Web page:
Traditional Engineering education employs Problem Based Learning, which is a style of instruction in which you, the student, attend lectures, take notes, and pass (hopefully) tests. In the Mechanical Engineering Technology Program at Missouri State University, we focus heavily on Project Based Learning, which is also known as Experiential Learning. You might think of this instructional style as “learning by doing“.
A Swedish psychologist, Dr. Jean Piaget once said that “Knowledge is a consequence of experience”. The Project Based Learning style employed by Missouri State’s Mechanical Engineering Technology Program is based on this truth. You learn much more deeply by “doing” than by “hearing about” engineering techniques. About 65% of all of the Mechanical Engineering Technology course work that you will complete at Missouri State University has a laboratory intensive or project based component.
As an engineer, you will live in a project based world. Throughout your career, you will work on a series of design-build-test-deploy projects. You will be tasked with finding solutions to big, open ended problems, and the solutions to those problems will be embodied in complex, dynamic, elegant mechanisms that you work on a team to design and build. In the design-build-test-deploy process, you will bring to bear all of the skills you have gained in your course of study in the Missouri State Mechanical Engineering Technology Program. Your professional career will benefit from the experience that you gained during your time at Missouri State.
An example might help to illustrate here. This (Spring 2019) semester, I tasked one of our senior design groups with the job of designing, building, and automating a device which would find parts on the loop conveyor in our Flexible Manufacturing System, pick them up, and place them in our numerically controlled machining center to be machined. For this task, positioning accuracy is critical, since we are holding tolerances measured in thousandths of an inch.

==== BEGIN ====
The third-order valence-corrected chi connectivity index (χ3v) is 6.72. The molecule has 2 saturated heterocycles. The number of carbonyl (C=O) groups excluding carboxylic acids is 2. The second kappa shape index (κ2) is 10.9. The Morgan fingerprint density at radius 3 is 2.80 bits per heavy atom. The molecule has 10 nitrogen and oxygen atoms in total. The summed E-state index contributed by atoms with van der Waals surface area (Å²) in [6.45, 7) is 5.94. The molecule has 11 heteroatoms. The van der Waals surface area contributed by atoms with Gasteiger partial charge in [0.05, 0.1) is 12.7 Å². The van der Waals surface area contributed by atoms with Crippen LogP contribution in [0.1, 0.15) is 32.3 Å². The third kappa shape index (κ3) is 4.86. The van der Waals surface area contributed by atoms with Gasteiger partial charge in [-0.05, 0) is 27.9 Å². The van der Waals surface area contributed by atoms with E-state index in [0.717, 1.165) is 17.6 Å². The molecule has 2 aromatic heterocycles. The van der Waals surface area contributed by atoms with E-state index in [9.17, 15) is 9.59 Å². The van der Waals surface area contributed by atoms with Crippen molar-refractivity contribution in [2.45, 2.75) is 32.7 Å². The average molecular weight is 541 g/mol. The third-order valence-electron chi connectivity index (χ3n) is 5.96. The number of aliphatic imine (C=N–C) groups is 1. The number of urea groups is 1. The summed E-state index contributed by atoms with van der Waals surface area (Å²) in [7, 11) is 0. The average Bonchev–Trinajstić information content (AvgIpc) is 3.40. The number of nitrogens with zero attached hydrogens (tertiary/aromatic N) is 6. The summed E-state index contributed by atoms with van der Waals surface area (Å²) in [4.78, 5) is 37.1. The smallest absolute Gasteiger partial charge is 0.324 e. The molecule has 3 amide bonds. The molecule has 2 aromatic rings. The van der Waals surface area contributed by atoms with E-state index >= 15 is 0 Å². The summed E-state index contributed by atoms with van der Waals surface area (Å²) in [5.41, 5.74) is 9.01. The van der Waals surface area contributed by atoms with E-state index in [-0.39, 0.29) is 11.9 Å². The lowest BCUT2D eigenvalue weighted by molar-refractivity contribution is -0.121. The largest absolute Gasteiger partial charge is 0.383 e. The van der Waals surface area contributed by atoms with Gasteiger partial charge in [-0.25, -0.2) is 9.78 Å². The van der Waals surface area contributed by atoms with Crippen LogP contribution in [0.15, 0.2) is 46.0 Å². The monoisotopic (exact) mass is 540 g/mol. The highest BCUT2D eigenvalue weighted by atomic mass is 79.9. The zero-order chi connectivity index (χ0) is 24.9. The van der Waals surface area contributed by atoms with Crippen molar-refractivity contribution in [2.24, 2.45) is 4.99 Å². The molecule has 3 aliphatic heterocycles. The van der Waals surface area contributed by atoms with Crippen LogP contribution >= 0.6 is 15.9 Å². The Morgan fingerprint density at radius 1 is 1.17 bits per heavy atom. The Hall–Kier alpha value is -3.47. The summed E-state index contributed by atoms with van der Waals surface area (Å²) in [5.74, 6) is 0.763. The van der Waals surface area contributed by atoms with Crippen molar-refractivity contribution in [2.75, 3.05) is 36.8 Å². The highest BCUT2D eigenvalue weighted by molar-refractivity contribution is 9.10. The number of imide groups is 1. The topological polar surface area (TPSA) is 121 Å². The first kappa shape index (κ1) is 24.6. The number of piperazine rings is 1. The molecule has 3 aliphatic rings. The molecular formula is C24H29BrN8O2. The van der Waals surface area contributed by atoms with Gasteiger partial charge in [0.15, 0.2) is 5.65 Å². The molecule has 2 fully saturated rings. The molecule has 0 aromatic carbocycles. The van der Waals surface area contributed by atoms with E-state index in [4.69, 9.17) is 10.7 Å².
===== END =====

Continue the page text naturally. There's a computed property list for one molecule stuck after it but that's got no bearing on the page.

This group came up with TAMMi (Three Axis Manipulator for Material Handling: integrated). TAMMi is a dedicated purpose cylindrical configuration robotic manipulator. TAMMi has three joints (three degrees of freedom) and a positional accuracy of about 0.010 inch. TAMMi incorporates stepper motor drives, and is controlled using a PC based data acquisition card.
Our project team generated conceptual design alternatives, performed concept selection, and performed detailed material selection and tolerancing analyses. They then generated a detailed design, built TAMMi, and wrote custom software using the Microsoft Visual Studio programming suite to automate the robotic manipulator.
In performing this project, the team drew upon skills they had acquired in Missouri State’s Mechanical Engineering Technology courses such as Mechanical Design and Analysis, Manufacturing Processes, Systems Integration, Product Conceptualization, and Computer Integrated Manufacturing. They produced a device which constitutes an elegant mechatronics solution to a real world problem.
In this post, I’ve attempted to give you a feel for what Project Based Learning is, and why it is so valuable to you as a Mechanical Engineering Technology student. At Missouri State University, we use Project Based Learning extensively to leverage the skills our students gain in Problem Based Learning courses. Our Mechanical Engineering Technology students complete real world, hands on engineering projects with real schedules, real budgets, and real deliverables.
Please contact me at MET@MissouriState.edu if you’d like further information about the types of laboratory and project based work that you will participate in as a Mechanical Engineering Technology student at Missouri State University.
Kevin M. Hubbard, Ph.D., CMfgE
Coordinator: Mechanical Engineering Technology
Missouri State University